Trump said the plan was to hit three different sites in response to the drone's downing on Thursday, which Tehran said took place over its territory and which Washington said occurred in international airspace over the Strait of Hormuz.
The drone incident aggravated fears of direct military confrontation between the longtime foes, and oil prices rose a further $1 per barrel to above $65.50 on Friday due to worries about possible disruptions to crude exports from the Gulf.
In a series of early morning tweets, Trump said he was in no hurry to launch a strike and that U.S. economic sanctions designed to force Iran to curb its nuclear and missile programs and its involvement in regional wars were having an effect.
He also said the United States imposed additional sanctions against Iran on Thursday night following the destruction of the Global Hawk drone by an Iranian surface-to-air missile, but it was not immediately clear what those economic penalties may have been.
"Ten minutes before the strike I stopped it, not proportionate to shooting down an unmanned drone. I am in no hurry, our military is rebuilt, new, and ready to go, by far the best in the world," Trump tweeted.
....proportionate to shooting down an unmanned drone. I am in no hurry, our Military is rebuilt, new, and ready to go, by far the best in the world. Sanctions are biting & more added last night. Iran can NEVER have Nuclear Weapons, not against the USA, and not against the WORLD!— Donald J. Trump (@realDonaldTrump) June 21, 2019
White House national security adviser John Bolton, Secretary of State Mike Pompeo and CIA Director Gina Haspel, along with the rest of Trump's team, favored a retaliatory strike, said a Trump administration official who asked not to be named.
Earlier on Friday, Iranian officials told Reuters that Tehran had received a message from Trump warning that a U.S. attack on Iran was imminent but saying that he was against war and wanted talks on a range of issues.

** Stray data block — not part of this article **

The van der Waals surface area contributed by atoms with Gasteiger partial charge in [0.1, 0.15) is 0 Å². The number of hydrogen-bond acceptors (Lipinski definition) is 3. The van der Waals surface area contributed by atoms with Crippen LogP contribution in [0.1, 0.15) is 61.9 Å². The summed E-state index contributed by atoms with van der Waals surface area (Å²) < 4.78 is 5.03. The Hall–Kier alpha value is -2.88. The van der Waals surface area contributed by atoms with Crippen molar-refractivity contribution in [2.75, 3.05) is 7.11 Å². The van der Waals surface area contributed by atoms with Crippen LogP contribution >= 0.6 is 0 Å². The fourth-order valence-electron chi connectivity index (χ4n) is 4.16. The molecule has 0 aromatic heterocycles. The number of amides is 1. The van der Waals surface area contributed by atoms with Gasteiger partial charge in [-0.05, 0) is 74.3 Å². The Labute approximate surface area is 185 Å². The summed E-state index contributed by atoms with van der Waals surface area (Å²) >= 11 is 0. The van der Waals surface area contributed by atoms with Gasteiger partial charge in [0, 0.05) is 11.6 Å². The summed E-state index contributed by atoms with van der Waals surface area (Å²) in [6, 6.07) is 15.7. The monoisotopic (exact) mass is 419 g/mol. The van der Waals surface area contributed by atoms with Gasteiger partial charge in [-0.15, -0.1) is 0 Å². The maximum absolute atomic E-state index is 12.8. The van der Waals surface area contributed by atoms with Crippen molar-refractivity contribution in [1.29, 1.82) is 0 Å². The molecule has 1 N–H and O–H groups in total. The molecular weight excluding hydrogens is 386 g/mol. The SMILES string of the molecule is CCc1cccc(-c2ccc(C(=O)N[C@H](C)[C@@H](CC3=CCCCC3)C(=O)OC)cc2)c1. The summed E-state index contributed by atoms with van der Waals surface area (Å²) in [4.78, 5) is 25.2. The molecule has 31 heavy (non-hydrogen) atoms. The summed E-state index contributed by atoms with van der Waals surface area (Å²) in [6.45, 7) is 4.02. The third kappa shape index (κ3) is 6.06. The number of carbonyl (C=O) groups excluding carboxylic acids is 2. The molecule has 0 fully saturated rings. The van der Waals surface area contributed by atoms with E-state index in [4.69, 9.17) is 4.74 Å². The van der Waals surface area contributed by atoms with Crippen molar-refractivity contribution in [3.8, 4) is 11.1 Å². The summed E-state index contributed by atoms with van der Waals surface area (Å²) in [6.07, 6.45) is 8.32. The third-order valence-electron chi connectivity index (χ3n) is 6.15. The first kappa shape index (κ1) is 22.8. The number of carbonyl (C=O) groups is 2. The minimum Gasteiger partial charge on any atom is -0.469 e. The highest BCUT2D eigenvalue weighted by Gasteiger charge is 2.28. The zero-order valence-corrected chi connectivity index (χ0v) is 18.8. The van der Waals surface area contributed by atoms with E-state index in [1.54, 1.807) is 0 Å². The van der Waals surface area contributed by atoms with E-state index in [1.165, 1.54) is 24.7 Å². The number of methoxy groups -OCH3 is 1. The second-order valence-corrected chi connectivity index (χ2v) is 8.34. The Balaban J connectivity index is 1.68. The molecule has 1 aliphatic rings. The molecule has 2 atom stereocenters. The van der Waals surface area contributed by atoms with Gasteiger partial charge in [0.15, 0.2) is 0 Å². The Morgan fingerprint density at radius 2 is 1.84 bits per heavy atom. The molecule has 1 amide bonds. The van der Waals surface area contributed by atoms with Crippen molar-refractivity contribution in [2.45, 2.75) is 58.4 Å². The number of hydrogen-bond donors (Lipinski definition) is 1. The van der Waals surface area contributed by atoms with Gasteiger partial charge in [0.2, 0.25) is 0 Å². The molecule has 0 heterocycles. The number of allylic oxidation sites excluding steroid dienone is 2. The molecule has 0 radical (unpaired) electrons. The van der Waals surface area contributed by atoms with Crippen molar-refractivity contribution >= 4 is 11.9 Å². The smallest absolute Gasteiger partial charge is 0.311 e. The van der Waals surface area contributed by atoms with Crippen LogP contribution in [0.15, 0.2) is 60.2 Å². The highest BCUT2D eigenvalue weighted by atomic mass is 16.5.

News of that message, delivered through Oman overnight, came shortly after the New York Times reported that Trump had called off air strikes targeting Iranian radar and missile batteries at the last minute.
"In his message, Trump said he was against any war with Iran and wanted to talk to Tehran about various issues," one of the officials told Reuters, speaking on condition of anonymity.
"He gave a short period of time to get our response but Iran's immediate response was that it is up to Supreme Leader (Ayatollah Ali) Khamenei to decide about this issue."
A second Iranian official said: "We made it clear that the leader is against any talks, but the message will be conveyed to him to make a decision.
"However, we told the Omani official that any attack against Iran will have regional and international consequences."
Khamenei has the last say on all state matters and has ruled out any talks with Washington while Tehran is under sanctions.
Iran shot down the drone after weeks of festering tension amidst a spate of attacks on oil tankers in the Gulf region.
In his initial response on Thursday, Trump said he was not eager to escalate a stand-off with Iran over its nuclear and ballistic missile activities and support for proxies in various Middle East conflicts.
He said the unmanned drone might have been shot down in error by someone who was acting "loose and stupid", though added: "This country will not stand for it."
In a sign that the United States may be interested in pursuing diplomacy for now, it asked the U.N. Security Council to meet on Iran behind closed-doors on Monday, diplomats said.
"We will brief the council on the latest developments with regard to Iran and present further information from our investigation into the recent tanker incidents," the U.S. mission to the United Nations said in a note to council colleagues, seen by Reuters.